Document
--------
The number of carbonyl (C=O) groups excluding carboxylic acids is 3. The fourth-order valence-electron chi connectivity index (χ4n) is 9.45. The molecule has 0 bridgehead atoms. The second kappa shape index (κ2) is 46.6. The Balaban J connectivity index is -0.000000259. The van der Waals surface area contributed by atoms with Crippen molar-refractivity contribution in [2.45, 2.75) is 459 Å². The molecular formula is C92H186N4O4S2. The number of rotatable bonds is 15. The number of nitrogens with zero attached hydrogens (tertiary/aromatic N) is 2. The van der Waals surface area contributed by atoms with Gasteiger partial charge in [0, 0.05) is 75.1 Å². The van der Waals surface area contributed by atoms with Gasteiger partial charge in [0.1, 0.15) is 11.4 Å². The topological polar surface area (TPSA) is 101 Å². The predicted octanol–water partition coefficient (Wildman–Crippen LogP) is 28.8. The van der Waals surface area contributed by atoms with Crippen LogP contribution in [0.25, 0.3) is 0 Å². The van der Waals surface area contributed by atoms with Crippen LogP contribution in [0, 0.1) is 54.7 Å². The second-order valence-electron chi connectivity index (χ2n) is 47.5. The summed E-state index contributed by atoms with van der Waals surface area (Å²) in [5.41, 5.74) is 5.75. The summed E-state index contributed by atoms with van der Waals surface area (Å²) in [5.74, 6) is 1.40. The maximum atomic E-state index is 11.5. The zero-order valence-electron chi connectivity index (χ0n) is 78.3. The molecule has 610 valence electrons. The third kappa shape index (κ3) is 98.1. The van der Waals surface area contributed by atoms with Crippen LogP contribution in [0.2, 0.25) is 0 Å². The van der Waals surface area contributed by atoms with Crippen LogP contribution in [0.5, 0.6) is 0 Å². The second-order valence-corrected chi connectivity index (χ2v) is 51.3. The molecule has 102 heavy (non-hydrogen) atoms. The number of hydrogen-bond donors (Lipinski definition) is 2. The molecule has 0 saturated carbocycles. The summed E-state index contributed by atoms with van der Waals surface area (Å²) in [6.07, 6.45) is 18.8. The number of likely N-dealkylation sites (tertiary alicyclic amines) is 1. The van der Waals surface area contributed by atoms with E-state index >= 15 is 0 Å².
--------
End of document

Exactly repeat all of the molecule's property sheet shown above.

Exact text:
The number of carbonyl (C=O) groups excluding carboxylic acids is 3. The fourth-order valence-electron chi connectivity index (χ4n) is 9.45. The molecule has 0 bridgehead atoms. The second kappa shape index (κ2) is 46.6. The Balaban J connectivity index is -0.000000259. The van der Waals surface area contributed by atoms with Crippen molar-refractivity contribution in [2.45, 2.75) is 459 Å². The molecular formula is C92H186N4O4S2. The number of rotatable bonds is 15. The number of nitrogens with zero attached hydrogens (tertiary/aromatic N) is 2. The van der Waals surface area contributed by atoms with Gasteiger partial charge in [0, 0.05) is 75.1 Å². The van der Waals surface area contributed by atoms with Gasteiger partial charge in [0.1, 0.15) is 11.4 Å². The topological polar surface area (TPSA) is 101 Å². The predicted octanol–water partition coefficient (Wildman–Crippen LogP) is 28.8. The van der Waals surface area contributed by atoms with Crippen LogP contribution in [0.25, 0.3) is 0 Å². The van der Waals surface area contributed by atoms with Crippen LogP contribution in [0, 0.1) is 54.7 Å². The second-order valence-electron chi connectivity index (χ2n) is 47.5. The summed E-state index contributed by atoms with van der Waals surface area (Å²) in [5.41, 5.74) is 5.75. The summed E-state index contributed by atoms with van der Waals surface area (Å²) in [5.74, 6) is 1.40. The maximum atomic E-state index is 11.5. The zero-order valence-electron chi connectivity index (χ0n) is 78.3. The molecule has 610 valence electrons. The third kappa shape index (κ3) is 98.1. The van der Waals surface area contributed by atoms with Crippen LogP contribution in [0.2, 0.25) is 0 Å². The van der Waals surface area contributed by atoms with Crippen LogP contribution in [0.5, 0.6) is 0 Å². The second-order valence-corrected chi connectivity index (χ2v) is 51.3. The molecule has 102 heavy (non-hydrogen) atoms. The number of hydrogen-bond donors (Lipinski definition) is 2. The molecule has 0 saturated carbocycles. The summed E-state index contributed by atoms with van der Waals surface area (Å²) in [6.07, 6.45) is 18.8. The number of likely N-dealkylation sites (tertiary alicyclic amines) is 1. The van der Waals surface area contributed by atoms with E-state index >= 15 is 0 Å².